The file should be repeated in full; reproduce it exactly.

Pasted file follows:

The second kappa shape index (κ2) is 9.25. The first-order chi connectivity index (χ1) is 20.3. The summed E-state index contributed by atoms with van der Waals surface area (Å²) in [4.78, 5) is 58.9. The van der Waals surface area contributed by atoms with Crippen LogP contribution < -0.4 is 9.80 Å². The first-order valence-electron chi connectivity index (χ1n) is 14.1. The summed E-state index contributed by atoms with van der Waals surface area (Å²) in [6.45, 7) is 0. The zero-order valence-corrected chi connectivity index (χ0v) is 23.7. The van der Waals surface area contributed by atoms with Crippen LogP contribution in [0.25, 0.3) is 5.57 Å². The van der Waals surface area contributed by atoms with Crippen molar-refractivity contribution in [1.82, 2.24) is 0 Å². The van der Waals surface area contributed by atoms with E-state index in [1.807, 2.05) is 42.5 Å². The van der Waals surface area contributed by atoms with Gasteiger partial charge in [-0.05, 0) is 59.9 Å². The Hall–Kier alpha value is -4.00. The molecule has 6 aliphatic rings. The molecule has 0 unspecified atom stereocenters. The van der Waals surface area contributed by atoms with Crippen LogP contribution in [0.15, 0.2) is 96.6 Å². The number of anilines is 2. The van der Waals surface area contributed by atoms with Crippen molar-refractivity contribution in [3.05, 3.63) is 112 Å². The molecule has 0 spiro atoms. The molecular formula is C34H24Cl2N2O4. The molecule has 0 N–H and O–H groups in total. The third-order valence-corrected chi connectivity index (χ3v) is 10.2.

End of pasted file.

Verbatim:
The second kappa shape index (κ2) is 9.25. The first-order chi connectivity index (χ1) is 20.3. The summed E-state index contributed by atoms with van der Waals surface area (Å²) in [4.78, 5) is 58.9. The van der Waals surface area contributed by atoms with Crippen LogP contribution < -0.4 is 9.80 Å². The first-order valence-electron chi connectivity index (χ1n) is 14.1. The summed E-state index contributed by atoms with van der Waals surface area (Å²) in [6.45, 7) is 0. The zero-order valence-corrected chi connectivity index (χ0v) is 23.7. The van der Waals surface area contributed by atoms with Crippen LogP contribution in [0.25, 0.3) is 5.57 Å². The van der Waals surface area contributed by atoms with Crippen molar-refractivity contribution in [1.82, 2.24) is 0 Å². The van der Waals surface area contributed by atoms with E-state index in [1.807, 2.05) is 42.5 Å². The van der Waals surface area contributed by atoms with Gasteiger partial charge in [-0.05, 0) is 59.9 Å². The Hall–Kier alpha value is -4.00. The molecule has 6 aliphatic rings. The molecule has 0 unspecified atom stereocenters. The van der Waals surface area contributed by atoms with Crippen LogP contribution in [0.15, 0.2) is 96.6 Å². The number of anilines is 2. The van der Waals surface area contributed by atoms with Crippen molar-refractivity contribution in [3.05, 3.63) is 112 Å². The molecule has 0 spiro atoms. The molecular formula is C34H24Cl2N2O4. The molecule has 0 N–H and O–H groups in total. The third-order valence-corrected chi connectivity index (χ3v) is 10.2.